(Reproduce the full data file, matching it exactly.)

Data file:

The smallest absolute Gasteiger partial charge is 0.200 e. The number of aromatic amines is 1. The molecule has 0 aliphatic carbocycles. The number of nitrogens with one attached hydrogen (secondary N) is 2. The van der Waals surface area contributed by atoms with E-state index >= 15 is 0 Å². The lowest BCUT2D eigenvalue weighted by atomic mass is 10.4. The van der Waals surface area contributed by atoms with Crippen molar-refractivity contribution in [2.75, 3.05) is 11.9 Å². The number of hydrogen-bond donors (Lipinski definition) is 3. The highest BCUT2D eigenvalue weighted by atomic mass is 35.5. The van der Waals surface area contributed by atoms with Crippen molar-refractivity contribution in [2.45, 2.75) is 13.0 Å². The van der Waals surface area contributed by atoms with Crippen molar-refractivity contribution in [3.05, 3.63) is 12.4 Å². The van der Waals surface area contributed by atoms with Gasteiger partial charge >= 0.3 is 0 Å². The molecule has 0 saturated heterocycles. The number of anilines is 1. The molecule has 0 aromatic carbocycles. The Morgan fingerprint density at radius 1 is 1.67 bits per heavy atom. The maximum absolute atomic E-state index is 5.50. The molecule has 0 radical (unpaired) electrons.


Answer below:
The smallest absolute Gasteiger partial charge is 0.200 e. The number of aromatic amines is 1. The molecule has 0 aliphatic carbocycles. The number of nitrogens with one attached hydrogen (secondary N) is 2. The van der Waals surface area contributed by atoms with E-state index >= 15 is 0 Å². The lowest BCUT2D eigenvalue weighted by atomic mass is 10.4. The van der Waals surface area contributed by atoms with Crippen molar-refractivity contribution in [2.75, 3.05) is 11.9 Å². The number of hydrogen-bond donors (Lipinski definition) is 3. The highest BCUT2D eigenvalue weighted by atomic mass is 35.5. The van der Waals surface area contributed by atoms with Crippen molar-refractivity contribution in [2.45, 2.75) is 13.0 Å². The van der Waals surface area contributed by atoms with Crippen molar-refractivity contribution in [3.05, 3.63) is 12.4 Å². The van der Waals surface area contributed by atoms with Gasteiger partial charge >= 0.3 is 0 Å². The molecule has 0 saturated heterocycles. The number of anilines is 1. The molecule has 0 aromatic carbocycles. The Morgan fingerprint density at radius 1 is 1.67 bits per heavy atom. The maximum absolute atomic E-state index is 5.50. The molecule has 0 radical (unpaired) electrons.